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Thank you! I could see the logic behind it crashing when it happened, but I think I did something like it some years ago with 3D objects that didn't crash. Not sure what the difference was then though
Take a look at this page which apparently is the source for the previously referred to image: http://soundfile.sapp.org/doc/WaveFormat/. It has a better explanation of the header.
I think this discussion might go into a full tutorial (the wave format should be well suited for that), but you will have to check the header to determine the specifics of your wave file. My example was a mono file, but if you have a stereo file, it will intertwine the data for each channel. You can read this from the "Num Channels" in the header. Basically you'll have to determine the pick and skip count by the data in the header, which should enable an automatic conversion and display of the files as well. I'll need some time to type it up, but I already have the header extraction done.
Bodysoulspirit I get lucky sometimes!
Comb list is for the visual part only, I'll come back to the implementation but you have to think in terms of samples and bits in relation to the bytes you work with. This might cover things you already know, but I can give a simple breakdown of it for others that might be interested as well. For audio, samples determine the pitch resolution, and bit-depth the amplitude resolution. When we speak of a 44.1KHz 16bit audio file, we mean that we have sampled the analog signal 44 100 times per second, with a quantization (rounding to nearest) of 16 bit = 65 536 different amplitude (loudness) levels.
Taking this over to byte manipulation; If 1 second of audio data is 44 100 samples, and there are 2 bytes per sample to give the 16 bits (there are usually 8 bits in a byte), you have 88 200 bytes for that second. Since the bytes are little endian it means that the first byte of a pair of two contains the detail information, while the second byte contains the coarse information. In practice the second byte place the amplitude into a coarse quantization of 256 levels (8 bit) from min(0) to max(255). The first byte place the amplitude into a fine quantization of 256 levels between two values in the *second *byte giving the total of 65 536 levels of amplitude.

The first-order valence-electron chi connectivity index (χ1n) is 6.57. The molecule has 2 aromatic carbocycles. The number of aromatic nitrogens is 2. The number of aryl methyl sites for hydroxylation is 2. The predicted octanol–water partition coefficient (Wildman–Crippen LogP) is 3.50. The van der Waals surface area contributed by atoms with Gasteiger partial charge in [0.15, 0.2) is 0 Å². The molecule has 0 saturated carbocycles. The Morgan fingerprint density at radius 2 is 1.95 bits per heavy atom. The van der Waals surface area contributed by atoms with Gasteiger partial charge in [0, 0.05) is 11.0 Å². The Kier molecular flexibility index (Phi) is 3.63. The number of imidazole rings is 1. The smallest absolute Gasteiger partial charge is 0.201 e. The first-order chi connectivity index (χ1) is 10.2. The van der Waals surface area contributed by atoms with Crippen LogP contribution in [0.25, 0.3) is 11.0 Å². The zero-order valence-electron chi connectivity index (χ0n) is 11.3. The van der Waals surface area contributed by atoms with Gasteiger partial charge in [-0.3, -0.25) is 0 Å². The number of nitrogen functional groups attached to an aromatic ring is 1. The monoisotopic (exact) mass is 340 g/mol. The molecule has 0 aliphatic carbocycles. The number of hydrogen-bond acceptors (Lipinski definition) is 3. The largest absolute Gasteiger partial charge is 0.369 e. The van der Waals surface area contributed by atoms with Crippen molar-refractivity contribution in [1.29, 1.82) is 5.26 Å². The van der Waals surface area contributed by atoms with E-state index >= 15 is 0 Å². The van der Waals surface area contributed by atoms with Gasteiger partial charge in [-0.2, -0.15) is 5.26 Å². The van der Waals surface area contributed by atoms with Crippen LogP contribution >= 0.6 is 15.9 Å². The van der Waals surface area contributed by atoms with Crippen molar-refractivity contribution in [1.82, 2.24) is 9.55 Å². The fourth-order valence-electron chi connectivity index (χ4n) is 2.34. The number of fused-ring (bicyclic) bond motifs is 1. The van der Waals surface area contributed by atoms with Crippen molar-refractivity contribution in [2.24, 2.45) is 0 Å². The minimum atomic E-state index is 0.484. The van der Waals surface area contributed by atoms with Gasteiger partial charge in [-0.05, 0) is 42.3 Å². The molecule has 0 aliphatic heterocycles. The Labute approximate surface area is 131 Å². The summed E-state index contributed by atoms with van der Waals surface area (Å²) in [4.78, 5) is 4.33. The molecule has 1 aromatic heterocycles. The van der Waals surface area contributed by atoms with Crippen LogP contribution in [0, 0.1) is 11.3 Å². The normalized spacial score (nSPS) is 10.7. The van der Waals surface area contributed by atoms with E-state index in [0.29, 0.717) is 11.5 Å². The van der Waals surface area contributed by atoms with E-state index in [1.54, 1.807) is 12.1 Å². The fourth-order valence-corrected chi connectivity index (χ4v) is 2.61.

That one second of audio is then represented in Vuo by a list of 88 200 integers with the
Get Data Bytes node. If you combine the bytes to get the proper 44 100 samples with a resolution of 65 536 each, it would require a screen with a pixel resolution of 44 100px X 65 536px to display all of the detail. Undoubtedly cool, but unrealistic for most people at this time (and even if it were probable, it would be unnecessary as you wouldn't see the detail). In addition, you want to avoid processing the parts you don't need, as that would use a lot of resources for no benefit.
This is where we can start cutting away the data we don't need to display. First of all is the header which by the spec is 44 bytes long. Then we don't need the fine information carried by the first byte of data, meaning that we can skip that one and start at byte 46 using the
Cut Data node. Something to note here is that since all the samples comes in pairs of 2, an odd number will always be the fine data, while an even number will always be the coarse data you want if you skip further ahead. If we now look at what we have, it's still a list of 44 100 numbers for that second. As this is still far more than what's needed for display, we can use the comb list to chop away more of the data before sending it to a mesh/object. So from the
Cut Data node you can connect a
Get Data Bytes node (which will give you a list of integers) and connect that one to a
Comb List node. The
Comb List works by specifying how many items in the list you want to keep, and how many you want to throw away. Here you want to keep 1 (as the next item would be the "fine" byte), and then skip an odd number until the number of points you get from it is a reasonable amount. If you keep 1 and skip 9, you effectively divide the list by 10, giving you 4 410 items in the list. If you skip 999, you divide by about 1000, giving you 45 items. Finding the suitable amount here for your display and sample length will take some tweaking. Smaller is better though as huge lists can be quite resource intensive.
As for 0s, if there is 1 millisecond of silence at the start of your wave data, it means that you'll have 44 samples with a value of 0, and a list of 88 bytes with a value of 0 through the
Get Data Bytes node. This will onlsy show 0s at the output port. If the length of silence is unknown, you could try scrubbing through your file using the starting point of the
Cut Data node, and just add an offset to the byte count input with an
Add node until something shows up. Or you could try locating the starting sample in an audio editor (probably faster/more accurate).
Note that this is only valid for a proper WAVE file as well. I'm not sure what the difference is to AIFF, but it could involve the header and the endianness of the data, so that would also have to be checked. Compressed formats (.mpX) will probably require decoding before something useful can be pulled from this approach.